50 Years in the Lab Doesn’t Diminish an Organism’s Memory of Its Natural Environment

Jan. 10, 2014

3 Bullets:

  • ISB researchers discover that microbes retain complex survival traits despite having been domesticated for more than 50 years.
  • Study reveals that gene networks store a historic record of environmental change.
  • Research reinforces the concept that model organisms can serve as authentic systems to study evolution of complex traits.

By ISB Editorial Board

You can take a microbe out of the wild, but you can’t take the wild out of the microbe.

In a study published today in the journal Applied and Environmental Microbiology, researchers in the Baliga Lab at the Institute for Systems Biology reveal that the domesticated Halobacterium salinarum retains a memory of its evolutionary past despite having been maintained under controlled laboratory environments for more than 50 years.

Halo originates from the Great Salt Lake and is used in labs as a model organism so researchers can more easily test hypotheses about evolution by observing the consequences of manipulating genes. What makes studying evolution and adaptation complicated are the large numbers of genes in an organism and the complex environmental variations that have shaped their behaviors. Unfortunately for scientists, evolution never stops. During domestication, organisms tend to shed genes for simple traits that are not required for a “luxurious” life in the lab.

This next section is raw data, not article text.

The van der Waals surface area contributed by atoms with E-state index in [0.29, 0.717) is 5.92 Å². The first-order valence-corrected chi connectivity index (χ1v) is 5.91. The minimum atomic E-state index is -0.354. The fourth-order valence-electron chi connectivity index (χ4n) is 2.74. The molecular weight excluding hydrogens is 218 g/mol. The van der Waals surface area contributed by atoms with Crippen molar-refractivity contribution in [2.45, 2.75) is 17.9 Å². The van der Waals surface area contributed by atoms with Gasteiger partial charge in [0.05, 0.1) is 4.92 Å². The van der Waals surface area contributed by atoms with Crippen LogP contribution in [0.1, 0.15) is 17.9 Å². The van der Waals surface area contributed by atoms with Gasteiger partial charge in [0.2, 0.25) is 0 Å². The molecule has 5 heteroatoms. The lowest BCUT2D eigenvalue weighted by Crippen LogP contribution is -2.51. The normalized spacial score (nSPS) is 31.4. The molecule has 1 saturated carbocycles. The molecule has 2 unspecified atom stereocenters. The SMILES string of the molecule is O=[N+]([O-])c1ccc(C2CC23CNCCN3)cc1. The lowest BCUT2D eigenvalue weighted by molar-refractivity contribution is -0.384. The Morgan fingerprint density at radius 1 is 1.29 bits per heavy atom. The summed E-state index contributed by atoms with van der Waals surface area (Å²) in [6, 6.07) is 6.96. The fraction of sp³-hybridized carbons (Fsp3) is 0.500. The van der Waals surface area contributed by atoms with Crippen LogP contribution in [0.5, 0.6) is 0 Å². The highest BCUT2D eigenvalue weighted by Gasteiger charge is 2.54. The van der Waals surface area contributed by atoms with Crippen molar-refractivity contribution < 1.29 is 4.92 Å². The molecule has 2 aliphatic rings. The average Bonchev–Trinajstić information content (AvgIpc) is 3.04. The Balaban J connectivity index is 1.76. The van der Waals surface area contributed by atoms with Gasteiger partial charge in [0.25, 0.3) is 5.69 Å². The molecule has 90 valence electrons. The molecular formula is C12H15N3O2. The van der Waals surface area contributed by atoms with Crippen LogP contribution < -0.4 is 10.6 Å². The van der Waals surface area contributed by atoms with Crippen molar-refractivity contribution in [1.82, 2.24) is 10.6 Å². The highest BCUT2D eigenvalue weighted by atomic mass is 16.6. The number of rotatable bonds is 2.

This raises an important question: What is the ecological relevance of findings from model organisms that have been tamed in the laboratory?

Baliga Lab researchers discovered that complex traits are not easily lost. Halo retains the capability of flourishing in a wide range of complex environmental variations that are routinely observed in its natural habitat, the Great Salt Lake, but had never been replicated during its tenure in the lab. It turns out the microbe had not forgotten the characteristics of its native environment.

The experiments suggest that complex traits are encoded by highly interconnected gene networks. The architecture of these networks is shaped by evolution and essentially acts as a historic record of coupled changes in diverse factors in their natural environment (temperature, salinity, oxygen, etc.). Hence, not all of the natural environmental variations need to be replicated in the laboratory to preserve this network. While these findings reinforce the utility of model organisms to study evolution of complex traits, they also caution researchers to be careful in selecting appropriate traits for their evolutionary studies.

To read the study, visit AEM.